I recommend using configuration files for configuring loggers. This link should give you a good idea of good practices: http://victorlin.me/posts/2012/08/26/good-logging-practice-in-python

EDIT: use %(module) in your formatter to include the module name in the log message.

  • If I configure the root logger, how will see where the logs were created in the log file? then everywhere there just says 'root'. – uloco Apr 30 '14 at 11:18
  • I edited my answer to include adding the module name in the message. – sirfz Apr 30 '14 at 11:24
  • 1
    Configuring just the root logger is acceptable as long as you wish to apply the same settings to all loggers across your project. However, if you need to add different handlers based on modules then it's a better idea to define a good clear configuration file and specify package level logger (e.g. logger configs for path.to.package1 will apply to all children of this package hierarchy) – sirfz Apr 30 '14 at 11:26
  • 1
    if you use logger.getLogger(__name__) then you will get the full module name (including the package hierarchy) in the log message (provided you have the %(name) formatter element). Remember, if the root logger is configured then it will apply to all children (meaning all packages and modules). – sirfz Apr 30 '14 at 12:04
  • 1
    If you just remove __name__ from the getLogger call in your main.py module above, everything should work as you wanted without any other modifications (since you'll be configuring the root logger which applies to all children including module.py). Try it and you should understand what I mean. – sirfz Apr 30 '14 at 12:23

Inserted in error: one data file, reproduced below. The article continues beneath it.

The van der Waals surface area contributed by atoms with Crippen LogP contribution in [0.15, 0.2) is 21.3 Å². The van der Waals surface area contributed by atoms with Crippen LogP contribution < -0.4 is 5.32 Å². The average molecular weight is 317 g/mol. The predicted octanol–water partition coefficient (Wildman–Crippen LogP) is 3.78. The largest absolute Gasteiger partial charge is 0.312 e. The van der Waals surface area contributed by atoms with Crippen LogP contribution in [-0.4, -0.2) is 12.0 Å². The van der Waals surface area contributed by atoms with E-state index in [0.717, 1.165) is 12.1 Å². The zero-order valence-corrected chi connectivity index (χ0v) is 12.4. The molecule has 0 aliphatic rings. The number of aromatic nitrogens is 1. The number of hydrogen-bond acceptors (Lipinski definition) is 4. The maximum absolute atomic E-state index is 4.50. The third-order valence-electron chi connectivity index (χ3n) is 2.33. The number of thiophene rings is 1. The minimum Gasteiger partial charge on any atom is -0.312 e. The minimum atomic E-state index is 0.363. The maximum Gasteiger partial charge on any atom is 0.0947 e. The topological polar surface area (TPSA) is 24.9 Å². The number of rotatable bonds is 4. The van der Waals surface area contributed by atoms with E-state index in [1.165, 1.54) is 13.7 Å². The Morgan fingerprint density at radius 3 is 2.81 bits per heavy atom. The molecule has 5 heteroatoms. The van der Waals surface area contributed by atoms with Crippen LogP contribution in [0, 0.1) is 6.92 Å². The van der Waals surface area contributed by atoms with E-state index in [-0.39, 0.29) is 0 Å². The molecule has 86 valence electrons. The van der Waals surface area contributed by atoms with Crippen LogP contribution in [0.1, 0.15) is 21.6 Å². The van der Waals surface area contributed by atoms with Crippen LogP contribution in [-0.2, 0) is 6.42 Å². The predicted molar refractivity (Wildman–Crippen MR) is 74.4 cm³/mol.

You should have one global logger with your handlers:

logger= logging.getLogger("myapp")
#configure handlers

Then, on each module:

logger= logging.getLogger("myapp."+__name__)

Whether you need per-class loggers is up to you - most projects I've seen have (at most) one logger per module. My advice is, if you don't need different handlers for different classes, stick with one logger per module, or even one logger per project - if the project is small.

If you need more context on your logs, note you can print the current function name using %(funcName)s on the formatter

  • 1
    Hm... this just looks soo awful, when I have to insert the name in each class explicitly... There has to be a better way – uloco Apr 30 '14 at 11:10
  • I found out, that it just helps to get rid of the getLogger(__name__) in my main file. when I use '' there and the __name__ in the module, everything is displayed fine! – uloco Apr 30 '14 at 12:25
  • 1
    @drrtyrokka Ideally, you should avoid using getLogger('') - other modules from libraries you're using might end up using the root logger too, and they can then change your handlers and formatters configuration. It's safer to simply use a project-wide prefix – goncalopp Apr 30 '14 at 12:30
  • Good point! changed to 'anyting else' – uloco Apr 30 '14 at 12:32
  • 1
    @uloco You may exploit decorator to add a logger to a class for you: xmedeko.blogspot.cz/2017/10/python-logger-by-class.html – xmedeko Oct 5 '17 at 6:13